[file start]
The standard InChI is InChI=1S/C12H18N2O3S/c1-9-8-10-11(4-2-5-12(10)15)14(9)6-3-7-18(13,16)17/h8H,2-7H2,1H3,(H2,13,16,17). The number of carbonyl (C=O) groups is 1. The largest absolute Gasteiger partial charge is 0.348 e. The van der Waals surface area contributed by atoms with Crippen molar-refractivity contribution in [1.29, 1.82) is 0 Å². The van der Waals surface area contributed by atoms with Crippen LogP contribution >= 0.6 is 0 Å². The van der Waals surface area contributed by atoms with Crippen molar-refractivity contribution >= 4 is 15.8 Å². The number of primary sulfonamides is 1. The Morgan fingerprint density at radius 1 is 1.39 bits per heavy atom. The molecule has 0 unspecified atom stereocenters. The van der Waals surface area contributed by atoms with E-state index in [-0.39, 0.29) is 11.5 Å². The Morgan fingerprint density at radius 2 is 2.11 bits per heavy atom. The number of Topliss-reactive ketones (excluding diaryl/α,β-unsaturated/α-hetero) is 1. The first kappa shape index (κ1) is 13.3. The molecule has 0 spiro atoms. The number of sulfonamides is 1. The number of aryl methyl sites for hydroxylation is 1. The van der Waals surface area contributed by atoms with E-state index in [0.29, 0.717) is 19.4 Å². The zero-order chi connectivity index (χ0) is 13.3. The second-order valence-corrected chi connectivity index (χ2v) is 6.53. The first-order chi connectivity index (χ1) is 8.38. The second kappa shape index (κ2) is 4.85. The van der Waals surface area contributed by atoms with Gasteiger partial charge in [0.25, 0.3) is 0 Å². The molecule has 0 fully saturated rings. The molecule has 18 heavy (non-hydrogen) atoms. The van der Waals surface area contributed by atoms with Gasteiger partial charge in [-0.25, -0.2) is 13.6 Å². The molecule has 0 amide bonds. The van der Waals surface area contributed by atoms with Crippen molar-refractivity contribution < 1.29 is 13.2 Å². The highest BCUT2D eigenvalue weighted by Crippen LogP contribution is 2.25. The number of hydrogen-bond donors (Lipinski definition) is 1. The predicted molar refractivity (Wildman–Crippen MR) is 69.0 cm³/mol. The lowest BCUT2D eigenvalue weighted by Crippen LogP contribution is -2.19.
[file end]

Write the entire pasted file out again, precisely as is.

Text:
The standard InChI is InChI=1S/C12H18N2O3S/c1-9-8-10-11(4-2-5-12(10)15)14(9)6-3-7-18(13,16)17/h8H,2-7H2,1H3,(H2,13,16,17). The number of carbonyl (C=O) groups is 1. The largest absolute Gasteiger partial charge is 0.348 e. The van der Waals surface area contributed by atoms with Crippen molar-refractivity contribution in [1.29, 1.82) is 0 Å². The van der Waals surface area contributed by atoms with Crippen LogP contribution >= 0.6 is 0 Å². The van der Waals surface area contributed by atoms with Crippen molar-refractivity contribution >= 4 is 15.8 Å². The number of primary sulfonamides is 1. The Morgan fingerprint density at radius 1 is 1.39 bits per heavy atom. The molecule has 0 unspecified atom stereocenters. The van der Waals surface area contributed by atoms with E-state index in [-0.39, 0.29) is 11.5 Å². The Morgan fingerprint density at radius 2 is 2.11 bits per heavy atom. The number of Topliss-reactive ketones (excluding diaryl/α,β-unsaturated/α-hetero) is 1. The first kappa shape index (κ1) is 13.3. The molecule has 0 spiro atoms. The number of sulfonamides is 1. The number of aryl methyl sites for hydroxylation is 1. The van der Waals surface area contributed by atoms with E-state index in [0.29, 0.717) is 19.4 Å². The zero-order chi connectivity index (χ0) is 13.3. The second-order valence-corrected chi connectivity index (χ2v) is 6.53. The first-order chi connectivity index (χ1) is 8.38. The second kappa shape index (κ2) is 4.85. The van der Waals surface area contributed by atoms with Gasteiger partial charge in [0.25, 0.3) is 0 Å². The molecule has 0 fully saturated rings. The molecule has 18 heavy (non-hydrogen) atoms. The van der Waals surface area contributed by atoms with Gasteiger partial charge in [-0.25, -0.2) is 13.6 Å². The molecule has 0 amide bonds. The van der Waals surface area contributed by atoms with Crippen molar-refractivity contribution < 1.29 is 13.2 Å². The highest BCUT2D eigenvalue weighted by Crippen LogP contribution is 2.25. The number of hydrogen-bond donors (Lipinski definition) is 1. The predicted molar refractivity (Wildman–Crippen MR) is 69.0 cm³/mol. The lowest BCUT2D eigenvalue weighted by Crippen LogP contribution is -2.19.